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solemn
used in The Iliad by Homer - (translated by: Butler)

14 uses
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Definition
in a very serious (and often dignified) manner
  • This is the most solemn promise that I can give to any god.
    Book 1 (86% in)
  • Therefore I say, and swear it with a great oath—nay, by this my sceptre which shalt sprout neither leaf nor shoot, nor bud anew from the day on which it left its parent stem upon the mountains—for the axe stripped it of leaf and bark, and now the sons of the Achaeans bear it as judges and guardians of the decrees of heaven—so surely and solemnly do I swear that hereafter they shall look fondly for Achilles and shall not find him.
    Book 1 (39% in)
  • Cruel Jove gave me his solemn promise that I should sack the city of Priam before returning, but he has played me false, and is now bidding me go ingloriously back to Argos with the loss of much people.
    Book 2 (13% in)
  • Think that the Achaeans and Trojans have sworn to a solemn covenant, and that they have each been numbered—the Trojans by the roll of their householders, and we by companies of ten; think further that each of our companies desired to have a Trojan householder to pour out their wine; we are so greatly more in number that full many a company would have to go without its cup-bearer.
    Book 2 (14% in)
  • Let him who shall be victorious and prove to be the better man take the woman and all she has, to bear them to his home, but let the rest swear to a solemn covenant of peace whereby you Trojans shall stay here in Troy, while the others go home to Argos and the land of the Achaeans.
    Book 3 (17% in)
  • Let him who shall be victorious and prove to be the better man take the woman and all she has, to bear them to his own home, but let the rest swear to a solemn covenant of peace.
    Book 3 (21% in)
  • He went up to Priam and said, "Son of Laomedon, the princes of the Trojans and Achaeans bid you come down on to the plain and swear to a solemn covenant.
    Book 3 (55% in)
  • We are to swear to a solemn covenant of peace whereby we others shall dwell here in Troy, while the Achaeans return to Argos and the land of the Achaeans.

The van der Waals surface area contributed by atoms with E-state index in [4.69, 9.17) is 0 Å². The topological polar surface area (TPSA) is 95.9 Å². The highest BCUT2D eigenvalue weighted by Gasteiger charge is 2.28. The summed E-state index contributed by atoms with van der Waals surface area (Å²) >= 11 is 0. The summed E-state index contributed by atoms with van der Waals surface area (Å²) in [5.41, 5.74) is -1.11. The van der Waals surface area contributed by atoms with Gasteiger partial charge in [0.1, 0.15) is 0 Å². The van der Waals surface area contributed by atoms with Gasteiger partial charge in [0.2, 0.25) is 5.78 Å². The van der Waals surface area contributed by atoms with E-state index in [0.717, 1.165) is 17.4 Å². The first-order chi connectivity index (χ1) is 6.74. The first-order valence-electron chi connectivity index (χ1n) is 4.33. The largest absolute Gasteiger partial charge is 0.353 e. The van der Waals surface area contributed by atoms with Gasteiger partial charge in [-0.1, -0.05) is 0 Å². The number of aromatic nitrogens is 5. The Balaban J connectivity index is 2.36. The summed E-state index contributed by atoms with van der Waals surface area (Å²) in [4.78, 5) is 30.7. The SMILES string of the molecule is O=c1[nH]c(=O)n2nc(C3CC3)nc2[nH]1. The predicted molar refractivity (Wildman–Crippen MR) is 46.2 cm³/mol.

Book 3 (56% in)
  • Let us give up Argive Helen and her wealth to the sons of Atreus, for we are now fighting in violation of our solemn covenants, and shall not prosper till we have done as I say.
    Book 7 (74% in)
  • Cruel Jove gave me his solemn promise that I should sack the city of Troy before returning, but he has played me false, and is now bidding me go ingloriously back to Argos with the loss of much people.
    Book 9 (3% in)
  • Juno trembled as he spoke, and said, "May heaven above and earth below be my witnesses, with the waters of the river Styx—and this is the most solemn oath that a blessed god can take—nay, I swear also by your own almighty head and by our bridal bed— things over which I could never possibly perjure myself—that Neptune is not punishing Hector and the Trojans and helping the Achaeans through any doing of mine; it is all of his own mere motion because he was sorry to see the Achaeans hard...
    Book 15 (5% in)
  • Each was trying to make his own case good, and the people took sides, each man backing the side that he had taken; but the heralds kept them back, and the elders sate on their seats of stone in a solemn circle, holding the staves which the heralds had put into their hands.
    Book 18 (81% in)
  • I might make the Trojans, by the mouths of their princes, take a solemn oath that they would hide nothing, but would divide into two shares all that is within the city—but why argue with myself in this way?
    Book 22 (23% in)
  • As soon as they reached Agamemnon's tent they told the serving-men to set a large tripod over the fire in case they might persuade the son of Peleus to wash the clotted gore from this body, but he denied them sternly, and swore it with a solemn oath, saying, "Nay, by King Jove, first and mightiest of all gods, it is not meet that water should touch my body, till I have laid Patroclus on the flames, have built him a barrow, and shaved my head—for so long as I live no such second sorrow...
    Book 23 (5% in)

There are no more uses of "solemn" in The Iliad by Homer - (translated by: Butler).

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